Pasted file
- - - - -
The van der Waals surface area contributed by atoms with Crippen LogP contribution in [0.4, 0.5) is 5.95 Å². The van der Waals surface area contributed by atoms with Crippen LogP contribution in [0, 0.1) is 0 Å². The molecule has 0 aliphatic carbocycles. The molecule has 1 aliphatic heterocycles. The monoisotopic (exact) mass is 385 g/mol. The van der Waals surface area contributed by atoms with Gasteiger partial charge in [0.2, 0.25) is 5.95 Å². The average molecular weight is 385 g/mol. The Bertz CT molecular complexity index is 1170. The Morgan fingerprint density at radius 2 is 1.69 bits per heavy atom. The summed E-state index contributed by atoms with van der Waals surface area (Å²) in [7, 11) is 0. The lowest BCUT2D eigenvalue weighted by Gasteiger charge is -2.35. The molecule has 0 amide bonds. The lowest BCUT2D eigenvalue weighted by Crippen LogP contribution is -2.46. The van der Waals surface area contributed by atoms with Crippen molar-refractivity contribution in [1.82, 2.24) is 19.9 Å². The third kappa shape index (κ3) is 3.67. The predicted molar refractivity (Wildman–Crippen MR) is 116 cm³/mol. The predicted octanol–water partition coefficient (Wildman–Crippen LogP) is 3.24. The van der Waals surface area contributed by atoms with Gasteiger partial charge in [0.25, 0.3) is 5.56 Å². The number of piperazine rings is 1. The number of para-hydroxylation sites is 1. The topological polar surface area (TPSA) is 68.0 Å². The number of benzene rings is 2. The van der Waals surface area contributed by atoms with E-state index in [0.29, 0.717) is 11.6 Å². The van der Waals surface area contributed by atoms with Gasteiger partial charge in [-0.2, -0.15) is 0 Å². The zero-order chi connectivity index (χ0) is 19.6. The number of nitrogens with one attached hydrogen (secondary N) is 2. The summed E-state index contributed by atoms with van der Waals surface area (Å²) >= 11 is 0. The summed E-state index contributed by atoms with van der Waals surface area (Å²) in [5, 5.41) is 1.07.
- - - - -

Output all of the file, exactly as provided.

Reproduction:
The van der Waals surface area contributed by atoms with Crippen LogP contribution in [0.4, 0.5) is 5.95 Å². The van der Waals surface area contributed by atoms with Crippen LogP contribution in [0, 0.1) is 0 Å². The molecule has 0 aliphatic carbocycles. The molecule has 1 aliphatic heterocycles. The monoisotopic (exact) mass is 385 g/mol. The van der Waals surface area contributed by atoms with Gasteiger partial charge in [0.2, 0.25) is 5.95 Å². The average molecular weight is 385 g/mol. The Bertz CT molecular complexity index is 1170. The Morgan fingerprint density at radius 2 is 1.69 bits per heavy atom. The summed E-state index contributed by atoms with van der Waals surface area (Å²) in [7, 11) is 0. The lowest BCUT2D eigenvalue weighted by Gasteiger charge is -2.35. The molecule has 0 amide bonds. The lowest BCUT2D eigenvalue weighted by Crippen LogP contribution is -2.46. The van der Waals surface area contributed by atoms with Crippen molar-refractivity contribution in [1.82, 2.24) is 19.9 Å². The third kappa shape index (κ3) is 3.67. The predicted molar refractivity (Wildman–Crippen MR) is 116 cm³/mol. The predicted octanol–water partition coefficient (Wildman–Crippen LogP) is 3.24. The van der Waals surface area contributed by atoms with Gasteiger partial charge in [0.25, 0.3) is 5.56 Å². The number of piperazine rings is 1. The number of para-hydroxylation sites is 1. The topological polar surface area (TPSA) is 68.0 Å². The number of benzene rings is 2. The van der Waals surface area contributed by atoms with E-state index in [0.29, 0.717) is 11.6 Å². The van der Waals surface area contributed by atoms with Gasteiger partial charge in [-0.2, -0.15) is 0 Å². The zero-order chi connectivity index (χ0) is 19.6. The number of nitrogens with one attached hydrogen (secondary N) is 2. The summed E-state index contributed by atoms with van der Waals surface area (Å²) >= 11 is 0. The summed E-state index contributed by atoms with van der Waals surface area (Å²) in [5, 5.41) is 1.07.